The most interesting regions of Russia for Ukraine are those where deprivation is quite high and the capacity of the state is low. This is a field for deeper and further study. 

In general, the idea is that we have to create conditions so that Russia does not spend its resources where it wants, but where tension will be created. This is the minimum we must do and without which the enemy cannot be defeated.

We cannot ignore the cybersphere. This is one of the strategic dimensions of the confrontation between states in the future. It is important that the military and political leadership and key people in the security and defense forces understand this. Since 2014, Ukraine, with the help of its partners, has built a good cybersecurity system. Russia has focused more on influence operations. It is probably one of the top five countries in the world in terms of developing cyber capabilities, but its security is not so good. This area is attractive because you cannot be 100% secure. 

Russia’s weakness in the economy is logistics and supply chains. Ukraine’s task is to break them in order to cause disruptions. This is not only about the gas transportation system, but also about roads and railways, seaports, etc. 

Ukraine’s task is to break russia’s supply chains in order to cause disruptions

Sanctions policy cannot be the only way to break supply chains. Unfortunately, it is not as effective as Western and Ukrainian experts expected. Russia has a mechanism to circumvent it through thousands of intermediary firms. Imposing sanctions on them only leads to the replacement of hubs in the supply chain. Sanctioned products are still entering Russia. Components for missiles and drones are purchased in Europe, the United States, and the Middle East. This can hardly be stopped. However, the sanctions policy still has an impact. If we can inflict at least some damage on Russia, we should do it.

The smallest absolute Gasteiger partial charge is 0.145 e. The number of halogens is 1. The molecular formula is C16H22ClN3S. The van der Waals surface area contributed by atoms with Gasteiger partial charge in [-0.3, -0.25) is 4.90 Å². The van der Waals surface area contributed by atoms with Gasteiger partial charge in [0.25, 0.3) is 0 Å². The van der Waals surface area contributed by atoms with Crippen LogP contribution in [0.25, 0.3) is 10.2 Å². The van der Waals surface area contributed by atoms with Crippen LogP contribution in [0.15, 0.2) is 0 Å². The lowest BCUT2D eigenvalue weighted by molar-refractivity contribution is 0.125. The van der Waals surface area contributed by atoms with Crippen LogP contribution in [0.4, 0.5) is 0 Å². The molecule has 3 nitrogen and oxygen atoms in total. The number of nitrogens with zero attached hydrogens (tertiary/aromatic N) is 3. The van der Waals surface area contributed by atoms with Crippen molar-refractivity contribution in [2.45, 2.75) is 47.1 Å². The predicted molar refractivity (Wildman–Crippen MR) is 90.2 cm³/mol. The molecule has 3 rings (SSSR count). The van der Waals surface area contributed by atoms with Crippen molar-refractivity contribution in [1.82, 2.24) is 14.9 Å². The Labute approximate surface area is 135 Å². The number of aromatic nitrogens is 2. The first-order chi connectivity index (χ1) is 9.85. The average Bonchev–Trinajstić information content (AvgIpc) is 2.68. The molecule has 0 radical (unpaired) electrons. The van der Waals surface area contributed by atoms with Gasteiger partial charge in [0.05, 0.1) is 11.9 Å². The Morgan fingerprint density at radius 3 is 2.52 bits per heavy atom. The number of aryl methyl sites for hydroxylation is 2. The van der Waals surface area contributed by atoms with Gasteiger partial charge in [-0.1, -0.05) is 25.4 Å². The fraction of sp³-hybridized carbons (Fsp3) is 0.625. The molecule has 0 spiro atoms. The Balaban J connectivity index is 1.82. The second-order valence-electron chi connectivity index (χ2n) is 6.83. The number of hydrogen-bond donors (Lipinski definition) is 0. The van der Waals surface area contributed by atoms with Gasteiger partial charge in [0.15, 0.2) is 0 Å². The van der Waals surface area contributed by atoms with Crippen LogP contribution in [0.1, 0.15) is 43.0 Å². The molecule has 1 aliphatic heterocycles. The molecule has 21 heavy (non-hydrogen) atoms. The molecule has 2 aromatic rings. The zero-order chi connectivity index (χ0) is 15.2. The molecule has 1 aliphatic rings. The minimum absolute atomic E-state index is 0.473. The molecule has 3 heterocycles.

Maria Kucherenko, Senior Analyst, “Come Back Alive”:

– Ukraine will not win if it gets caught up in the enemy’s initiative and only fights back. Victory is won through competent asymmetric actions. We started working on this study in 2021. At that time, Ukraine was in the Minsk and Normandy negotiation formats, and as a party to them, we were mostly subject to conditions imposed by Russia. Our global task was to answer the question: how to interact with the enemy in a way that would hurt him more than in previous years? 

The transformation of Russia is its disarmament. Not only in the nuclear, military, financial, and diplomatic sense, but also in the informational and cultural sense. Transformation must include the Russians’ realization of what they have done. This is not Putin’s war, but the war of the Russian Federation and its citizens.

An important phenomenon for research and work is the Russian political telegram. Information and how Russia interacts with it is an area where there are many vulnerabilities. The Russian authorities are a closed system of total distrust. The FSB’s fifth service does not know what is happening in the General Staff or the presidential administration, not even what the next office is thinking. In a climate of total distrust, semi-anonymous messages, gossip, and rumors are exactly what these people want to hear. If we know whose channels these are, who is responsible for the network – the presidential administration, security forces, or individuals close to the government – we can understand what this or that “tower” thinks.